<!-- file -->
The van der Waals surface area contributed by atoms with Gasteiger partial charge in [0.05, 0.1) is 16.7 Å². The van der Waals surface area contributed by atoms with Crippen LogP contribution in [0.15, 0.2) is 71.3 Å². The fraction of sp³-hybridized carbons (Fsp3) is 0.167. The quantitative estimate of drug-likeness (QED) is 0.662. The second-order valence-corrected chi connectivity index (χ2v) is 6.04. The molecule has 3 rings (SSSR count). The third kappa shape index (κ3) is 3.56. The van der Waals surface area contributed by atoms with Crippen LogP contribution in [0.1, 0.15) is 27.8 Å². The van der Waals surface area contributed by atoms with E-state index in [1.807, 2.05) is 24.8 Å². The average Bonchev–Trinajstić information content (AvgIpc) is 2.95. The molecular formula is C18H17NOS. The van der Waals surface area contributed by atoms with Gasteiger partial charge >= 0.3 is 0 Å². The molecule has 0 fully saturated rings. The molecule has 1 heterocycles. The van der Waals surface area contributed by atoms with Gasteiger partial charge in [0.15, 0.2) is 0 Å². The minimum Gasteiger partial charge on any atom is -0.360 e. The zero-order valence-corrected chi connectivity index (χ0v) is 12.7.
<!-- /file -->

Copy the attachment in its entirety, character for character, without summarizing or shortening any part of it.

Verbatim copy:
The van der Waals surface area contributed by atoms with Gasteiger partial charge in [0.05, 0.1) is 16.7 Å². The van der Waals surface area contributed by atoms with Crippen LogP contribution in [0.15, 0.2) is 71.3 Å². The fraction of sp³-hybridized carbons (Fsp3) is 0.167. The quantitative estimate of drug-likeness (QED) is 0.662. The second-order valence-corrected chi connectivity index (χ2v) is 6.04. The molecule has 3 rings (SSSR count). The third kappa shape index (κ3) is 3.56. The van der Waals surface area contributed by atoms with Crippen LogP contribution in [0.1, 0.15) is 27.8 Å². The van der Waals surface area contributed by atoms with E-state index in [1.807, 2.05) is 24.8 Å². The average Bonchev–Trinajstić information content (AvgIpc) is 2.95. The molecular formula is C18H17NOS. The van der Waals surface area contributed by atoms with Gasteiger partial charge >= 0.3 is 0 Å². The molecule has 0 fully saturated rings. The molecule has 1 heterocycles. The van der Waals surface area contributed by atoms with Gasteiger partial charge in [0.15, 0.2) is 0 Å². The minimum Gasteiger partial charge on any atom is -0.360 e. The zero-order valence-corrected chi connectivity index (χ0v) is 12.7.